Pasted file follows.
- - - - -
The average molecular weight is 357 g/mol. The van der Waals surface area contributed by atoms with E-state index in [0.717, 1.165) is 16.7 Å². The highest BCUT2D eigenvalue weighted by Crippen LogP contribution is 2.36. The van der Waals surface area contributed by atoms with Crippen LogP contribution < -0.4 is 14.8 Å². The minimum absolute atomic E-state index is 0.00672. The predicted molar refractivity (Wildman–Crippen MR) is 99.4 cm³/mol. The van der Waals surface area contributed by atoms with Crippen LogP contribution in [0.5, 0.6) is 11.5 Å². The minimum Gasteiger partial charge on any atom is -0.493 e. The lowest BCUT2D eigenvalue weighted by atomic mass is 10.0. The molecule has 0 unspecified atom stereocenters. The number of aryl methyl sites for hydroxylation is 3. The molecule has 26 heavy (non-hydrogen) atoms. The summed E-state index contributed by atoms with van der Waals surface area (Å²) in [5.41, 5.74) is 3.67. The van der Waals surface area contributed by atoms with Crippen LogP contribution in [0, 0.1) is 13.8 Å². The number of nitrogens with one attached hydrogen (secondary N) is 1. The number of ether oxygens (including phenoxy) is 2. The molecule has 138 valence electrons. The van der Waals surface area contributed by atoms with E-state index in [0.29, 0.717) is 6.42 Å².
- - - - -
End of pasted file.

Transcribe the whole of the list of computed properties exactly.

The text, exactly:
The average molecular weight is 357 g/mol. The van der Waals surface area contributed by atoms with E-state index in [0.717, 1.165) is 16.7 Å². The highest BCUT2D eigenvalue weighted by Crippen LogP contribution is 2.36. The van der Waals surface area contributed by atoms with Crippen LogP contribution < -0.4 is 14.8 Å². The minimum absolute atomic E-state index is 0.00672. The predicted molar refractivity (Wildman–Crippen MR) is 99.4 cm³/mol. The van der Waals surface area contributed by atoms with Crippen LogP contribution in [0.5, 0.6) is 11.5 Å². The minimum Gasteiger partial charge on any atom is -0.493 e. The lowest BCUT2D eigenvalue weighted by atomic mass is 10.0. The molecule has 0 unspecified atom stereocenters. The number of aryl methyl sites for hydroxylation is 3. The molecule has 26 heavy (non-hydrogen) atoms. The summed E-state index contributed by atoms with van der Waals surface area (Å²) in [5.41, 5.74) is 3.67. The van der Waals surface area contributed by atoms with Crippen LogP contribution in [0, 0.1) is 13.8 Å². The number of nitrogens with one attached hydrogen (secondary N) is 1. The number of ether oxygens (including phenoxy) is 2. The molecule has 138 valence electrons. The van der Waals surface area contributed by atoms with E-state index in [0.29, 0.717) is 6.42 Å².